Cooperative Design Lab is an action-learning based leadership development program for cooperatives that uses design process and permaculture ethics and principles to fertilize great ideas in great places with great people.  We are currently looking or youth partners in communities in Maine.


CDL9 is nine-month leadership development program for cooperative leaders. This is our original program. It is great for people looking at what it takes to be a change agent in their own community or be a cooperative manager or founder.

CDL9 is the only program of its kind offered in the Northeast and is in its fourth year. Over the course of three retreat weekends to a B&B in Gray Maine, participants bring their projects ideas to shape it and deep dive on the leadership challenges of the 21 Century business with cooperative principles and permaculture ethics. 

The first weekend's theme is Organizational Design. Topics are relevant to the group attending and generally include patterns in organizational structure, power dynamics, behavioral goal setting and regenerative systems, cooperative principles and ecosystems. The second weekend centers on Membership and Membership Skills. We unpacking issues feedback and communication, conflict management, network and relationship building, recruiting and keeping members, and training protocols. The final weekend in the series is all about Culture Work. We will tackle challenging issues pertaining to core values, diversity and anti-oppression, democracy, shared vision and mission, facilitation, marketing approaches, and working with technical assistance.

Throughout the course, there is homework that includes readings, films, field research and journal work. 


What you put in is what you get out. We recommend you attend all three of the weekends, do the independent work that we provide, and join us for our remote opportunities, like webinars, peer-support opportunities, and mentor-ship. 

Applications are due by January 7 2018 for Cooperative Design Lab 2018. Complete Registration details will follow. Dates will be available Nov 7.


This CDL is a rapid-cycle cooperative development process for specific projects in a specific community, and is hosted by CDL9 alumni. In Fall of 2017 CDL will be on location in Blue Hill with a project of the Farming Artists. We will explore structures in intentional community, farming and manufacturing, and innovative funding. We will be prototyping systems together and exploring the thinking and processes need to implement the design.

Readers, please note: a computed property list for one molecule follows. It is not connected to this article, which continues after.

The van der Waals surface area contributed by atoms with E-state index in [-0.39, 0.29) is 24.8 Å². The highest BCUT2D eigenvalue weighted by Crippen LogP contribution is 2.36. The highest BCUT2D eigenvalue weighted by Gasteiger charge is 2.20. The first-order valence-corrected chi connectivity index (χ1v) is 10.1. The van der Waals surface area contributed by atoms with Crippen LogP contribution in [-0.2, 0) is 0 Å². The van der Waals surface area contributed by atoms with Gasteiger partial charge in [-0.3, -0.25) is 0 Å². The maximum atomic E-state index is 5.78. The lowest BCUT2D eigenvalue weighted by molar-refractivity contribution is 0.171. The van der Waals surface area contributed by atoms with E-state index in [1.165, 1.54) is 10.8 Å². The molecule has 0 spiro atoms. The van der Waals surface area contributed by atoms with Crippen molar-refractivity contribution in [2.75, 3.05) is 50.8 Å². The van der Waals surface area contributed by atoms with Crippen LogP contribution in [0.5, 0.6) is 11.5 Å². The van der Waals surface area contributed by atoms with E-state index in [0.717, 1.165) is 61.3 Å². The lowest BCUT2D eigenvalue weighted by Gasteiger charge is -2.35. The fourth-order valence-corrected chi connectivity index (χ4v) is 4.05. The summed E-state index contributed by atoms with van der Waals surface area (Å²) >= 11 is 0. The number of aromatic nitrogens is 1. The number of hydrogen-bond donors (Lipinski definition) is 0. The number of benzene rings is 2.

You can Apply Here.

In both CDL and in CDL9, participants will gain the knowledge, skills and capacity to start, operate, lead, and enliven a cooperative project. We create a container for cooperative leaders, managers, board members, consultants, and founders to do the following:

  • Go through a step-by-step process to make a cooperative project happen as a start up or a conversion
  • Space to workshop an potential project for a loose collaborative
  • Do strategic development work for goal setting and prioritization
  • Discern the appropriate organizational structures for a project
  • Learn skills and tools for cooperative leadership and management
  • Weave a network of community support for a project
  • Explore the role of cooperatives in building a resilient local economy in their community
  • Learn about how to leverage multiple forms of capital to grow your project
  • Create or refine a specific process to take a project to the next level
  • Raise capacity and clarity among members
  • Surface possible models for community-scale ventures in food systems, shelter, transportation, energy, and education  


"Worker cooperatives are business entities that are owned and controlled by their members, the people who work in them. All cooperatives operate in accordance with the Cooperative Principles and Values. The two central characteristics of worker cooperatives are: (1) worker-members invest in and own the business together, and it distributes surplus to them and (2) decision-making is democratic, adhering to the general principle of one member-one vote.

Though we lack comprehensive data on the nature and scope of worker cooperatives in the U.S., researchers and practitioners conservatively estimate that there are over 350 democratic workplaces in the United States, employing over 5,000 people and generating over $500 million in annual revenues."

 - Excerpt from "What is a Worker Co-op?" in the U.S. Federation of Worker Cooperatives, https://www.usworker.coop/about/what-is-a-worker-coop

7 Cooperative Principles

Seven principles are applied by the co-op movement worldwide. These were formalized in 1995, based on the six principles drawn up in England in 1844.

1. Voluntary, open membership

2. Democratic owner control

3. Owner economic participation

4. autonomy and independence

5. Education, training and information

6. Co-operation among cooperatives

7. Concern for the community 

Join the cooperative movement. Discover how you can apply these principles. Apply for CDL9 today!

Permaculture Ethics

As a basic definition, Permaculture is a holistic design system for creating sustainable human settlements and food production systems. It is a movement concerned with sustainable, environmentally sound land use and the building of stable communities, through the harmonious interrelationship of humans, plants, animals and the Earth. The Permaculture Ethics are:

  1. Care of the Earth
  2. Care of People
  3. Return of surplus to Earth and people (also called “Fair Share”)